Hitachi Global Storage Technologies (HGST) had transferred a sizeable portion of its enterprise hard drive manufacturing operations from the Philippines to its Singapore Global Center by the end of 2003. Currently, about 55% of the world’s HDDs are manufactured in Singapore. HGST believes that the move to Singapore will improve the supply chain efficiency since the cost of transporting drive components from various HGST sites can be reduced. The Singapore Global Center, which employs over 10% of HGST’s worldwide workforce, will take on the manufacturing of Hitachi’s next-generation 10,000 rpm and 15,000 rpm enterprise drives. This next-generation 10,000 rpm enterprise hard drive will be the company’s first consolidated enterprise product since Hitachi’s acquisition of IBM’s hard drive business in 2002. This increased manufacturing effort in Singapore is expected to free up the company’s resources particularly in Japan and the US. These HGST sites will then proceed to focus on developing small form factor and other next-generation enterprise hard drives, thereby accelerating Hitachi’s development schedule for such products.

Hitachi Global Storage Technologies (HGST) had
transferred a sizeable portion of its enterprise hard drive manufacturing
operations from the Philippines to its Singapore Global Center by the end of
2003. Currently, about 55% of the world’s HDDs are manufactured in Singapore.
HGST believes that the move to Singapore will improve the supply chain
efficiency since the cost of transporting drive components from various HGST
sites can be reduced. The Singapore Global Center, which employs over 10% of
HGST’s worldwide workforce, will take on the manufacturing of Hitachi’s
next-generation 10,000 rpm and 15,000 rpm enterprise drives. This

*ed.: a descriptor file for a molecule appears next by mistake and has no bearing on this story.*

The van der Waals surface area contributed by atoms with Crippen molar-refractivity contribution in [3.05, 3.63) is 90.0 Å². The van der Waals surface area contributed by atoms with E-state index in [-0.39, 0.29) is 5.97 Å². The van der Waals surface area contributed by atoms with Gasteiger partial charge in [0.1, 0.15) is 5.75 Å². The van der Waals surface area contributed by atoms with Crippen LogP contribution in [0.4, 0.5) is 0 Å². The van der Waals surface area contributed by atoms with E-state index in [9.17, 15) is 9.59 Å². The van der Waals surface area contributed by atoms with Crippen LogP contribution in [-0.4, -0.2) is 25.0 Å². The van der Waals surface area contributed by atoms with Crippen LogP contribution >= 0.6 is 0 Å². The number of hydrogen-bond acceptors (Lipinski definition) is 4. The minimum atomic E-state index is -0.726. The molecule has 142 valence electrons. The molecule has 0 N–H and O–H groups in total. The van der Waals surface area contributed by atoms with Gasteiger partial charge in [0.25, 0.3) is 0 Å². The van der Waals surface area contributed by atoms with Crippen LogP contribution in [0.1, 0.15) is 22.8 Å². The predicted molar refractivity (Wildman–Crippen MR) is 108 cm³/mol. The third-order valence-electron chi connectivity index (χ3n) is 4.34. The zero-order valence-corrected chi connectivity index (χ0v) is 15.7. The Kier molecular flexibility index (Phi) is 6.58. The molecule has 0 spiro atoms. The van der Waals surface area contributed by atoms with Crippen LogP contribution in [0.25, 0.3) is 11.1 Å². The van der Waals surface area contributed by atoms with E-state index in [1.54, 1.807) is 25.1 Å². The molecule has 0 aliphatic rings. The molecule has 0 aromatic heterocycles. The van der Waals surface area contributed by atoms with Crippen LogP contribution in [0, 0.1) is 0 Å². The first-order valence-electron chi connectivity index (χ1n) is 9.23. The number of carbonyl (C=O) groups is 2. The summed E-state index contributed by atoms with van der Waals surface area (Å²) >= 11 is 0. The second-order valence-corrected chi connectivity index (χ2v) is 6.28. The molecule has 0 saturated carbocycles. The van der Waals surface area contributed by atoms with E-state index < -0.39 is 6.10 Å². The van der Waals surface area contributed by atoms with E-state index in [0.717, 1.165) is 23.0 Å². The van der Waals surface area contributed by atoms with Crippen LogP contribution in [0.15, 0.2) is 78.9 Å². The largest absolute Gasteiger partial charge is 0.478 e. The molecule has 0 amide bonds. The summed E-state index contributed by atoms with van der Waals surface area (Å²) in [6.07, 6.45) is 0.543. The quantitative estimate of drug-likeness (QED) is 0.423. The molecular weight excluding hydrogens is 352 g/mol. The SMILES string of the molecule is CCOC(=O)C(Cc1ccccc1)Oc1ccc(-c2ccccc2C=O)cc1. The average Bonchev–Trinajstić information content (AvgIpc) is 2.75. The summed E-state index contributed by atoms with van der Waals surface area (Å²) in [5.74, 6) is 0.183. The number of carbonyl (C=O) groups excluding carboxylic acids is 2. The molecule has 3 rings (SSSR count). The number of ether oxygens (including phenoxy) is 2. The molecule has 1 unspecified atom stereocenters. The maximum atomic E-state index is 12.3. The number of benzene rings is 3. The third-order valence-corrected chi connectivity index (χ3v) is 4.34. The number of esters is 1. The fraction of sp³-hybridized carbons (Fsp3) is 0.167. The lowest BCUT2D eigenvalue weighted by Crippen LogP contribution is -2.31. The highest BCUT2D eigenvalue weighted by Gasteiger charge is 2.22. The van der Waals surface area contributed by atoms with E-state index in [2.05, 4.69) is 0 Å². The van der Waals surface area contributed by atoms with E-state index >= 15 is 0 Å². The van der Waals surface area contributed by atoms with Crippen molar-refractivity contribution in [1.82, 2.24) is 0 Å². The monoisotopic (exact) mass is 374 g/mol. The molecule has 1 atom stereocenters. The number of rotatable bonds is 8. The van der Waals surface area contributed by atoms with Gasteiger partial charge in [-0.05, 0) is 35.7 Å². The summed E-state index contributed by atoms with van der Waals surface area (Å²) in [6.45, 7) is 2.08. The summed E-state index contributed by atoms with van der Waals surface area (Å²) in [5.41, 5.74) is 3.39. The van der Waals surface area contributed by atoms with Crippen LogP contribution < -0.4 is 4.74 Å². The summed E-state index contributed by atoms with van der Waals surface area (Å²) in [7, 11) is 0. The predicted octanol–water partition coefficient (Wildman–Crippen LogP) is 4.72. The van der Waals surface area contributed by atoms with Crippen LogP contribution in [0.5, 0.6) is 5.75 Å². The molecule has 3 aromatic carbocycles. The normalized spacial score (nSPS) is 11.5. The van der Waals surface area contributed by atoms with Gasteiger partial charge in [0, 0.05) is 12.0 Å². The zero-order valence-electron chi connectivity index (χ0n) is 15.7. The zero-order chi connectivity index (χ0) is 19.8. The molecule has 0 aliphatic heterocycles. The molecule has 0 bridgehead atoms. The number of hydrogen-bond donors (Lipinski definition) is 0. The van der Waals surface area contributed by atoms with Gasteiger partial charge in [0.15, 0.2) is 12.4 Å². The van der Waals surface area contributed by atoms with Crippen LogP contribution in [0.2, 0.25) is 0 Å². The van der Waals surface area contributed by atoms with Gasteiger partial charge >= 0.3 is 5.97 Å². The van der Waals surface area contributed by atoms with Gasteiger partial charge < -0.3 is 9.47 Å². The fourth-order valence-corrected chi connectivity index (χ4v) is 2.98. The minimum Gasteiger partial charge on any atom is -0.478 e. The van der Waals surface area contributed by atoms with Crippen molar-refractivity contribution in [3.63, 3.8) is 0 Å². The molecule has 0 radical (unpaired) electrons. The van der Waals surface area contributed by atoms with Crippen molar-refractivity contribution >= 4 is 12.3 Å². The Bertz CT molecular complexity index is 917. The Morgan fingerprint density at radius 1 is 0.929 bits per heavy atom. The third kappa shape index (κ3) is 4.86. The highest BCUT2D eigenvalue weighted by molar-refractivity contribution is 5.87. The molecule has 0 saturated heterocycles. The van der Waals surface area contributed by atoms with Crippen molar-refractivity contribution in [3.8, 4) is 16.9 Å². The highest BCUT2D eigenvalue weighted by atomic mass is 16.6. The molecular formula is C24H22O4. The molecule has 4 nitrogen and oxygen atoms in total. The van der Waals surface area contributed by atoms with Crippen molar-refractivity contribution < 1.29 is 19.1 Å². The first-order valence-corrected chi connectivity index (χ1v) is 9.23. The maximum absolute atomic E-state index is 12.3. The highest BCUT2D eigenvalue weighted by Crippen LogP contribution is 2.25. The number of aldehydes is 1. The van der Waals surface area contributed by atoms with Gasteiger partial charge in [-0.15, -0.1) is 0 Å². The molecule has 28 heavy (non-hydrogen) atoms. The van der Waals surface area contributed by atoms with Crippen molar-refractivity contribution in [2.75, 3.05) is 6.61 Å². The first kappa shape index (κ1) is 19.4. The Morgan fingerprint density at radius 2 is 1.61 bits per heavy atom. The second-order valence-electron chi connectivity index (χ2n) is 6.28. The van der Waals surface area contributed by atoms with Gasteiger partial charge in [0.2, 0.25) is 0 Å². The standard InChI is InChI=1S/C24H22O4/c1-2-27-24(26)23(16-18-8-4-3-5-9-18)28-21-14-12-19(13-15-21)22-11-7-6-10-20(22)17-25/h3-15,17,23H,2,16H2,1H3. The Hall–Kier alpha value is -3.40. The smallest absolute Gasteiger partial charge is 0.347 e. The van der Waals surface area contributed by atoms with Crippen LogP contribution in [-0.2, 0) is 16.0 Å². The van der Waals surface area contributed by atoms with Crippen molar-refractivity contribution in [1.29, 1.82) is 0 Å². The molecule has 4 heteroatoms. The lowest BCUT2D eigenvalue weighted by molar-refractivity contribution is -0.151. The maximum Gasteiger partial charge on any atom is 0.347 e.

next-generation 10,000 rpm enterprise hard drive will be the company’s first
consolidated enterprise product since Hitachi’s acquisition of IBM’s hard drive
business in 2002. This increased manufacturing effort in Singapore is expected
to free up the company’s resources particularly in Japan and the US. These HGST
sites will then proceed to focus on developing small form factor and other
next-generation enterprise hard drives, thereby accelerating Hitachi’s
development schedule for such products.

In 2004, HGST aims to achieve volume and market
share growth across all segments of its business. One of HGST’s business and
technical strategies for 2004 is to leverage on its strength in storage
miniaturization to move the industry to smaller form factors, such as the
2.5-inch HDD used in server applications and the 1.8-inch in notebooks. In
addition, the company plans to aggressively participate in developing and
providing "compelling solutions" for non-traditional applications, such as
automobile navigation systems, MP3 players, PDAs, entertainment systems, digital
cameras, personal video recorders and even game boxes. The company is already
shipping the 1.8-inch hard drives in 20-Gbyte and 40-Gbyte capacities. These
drives are said to have been designed to address the growing market opportunity
in providing advanced storage for non-traditional applications; and the
Singapore Global Center is going to be part of the expected growth for 2004.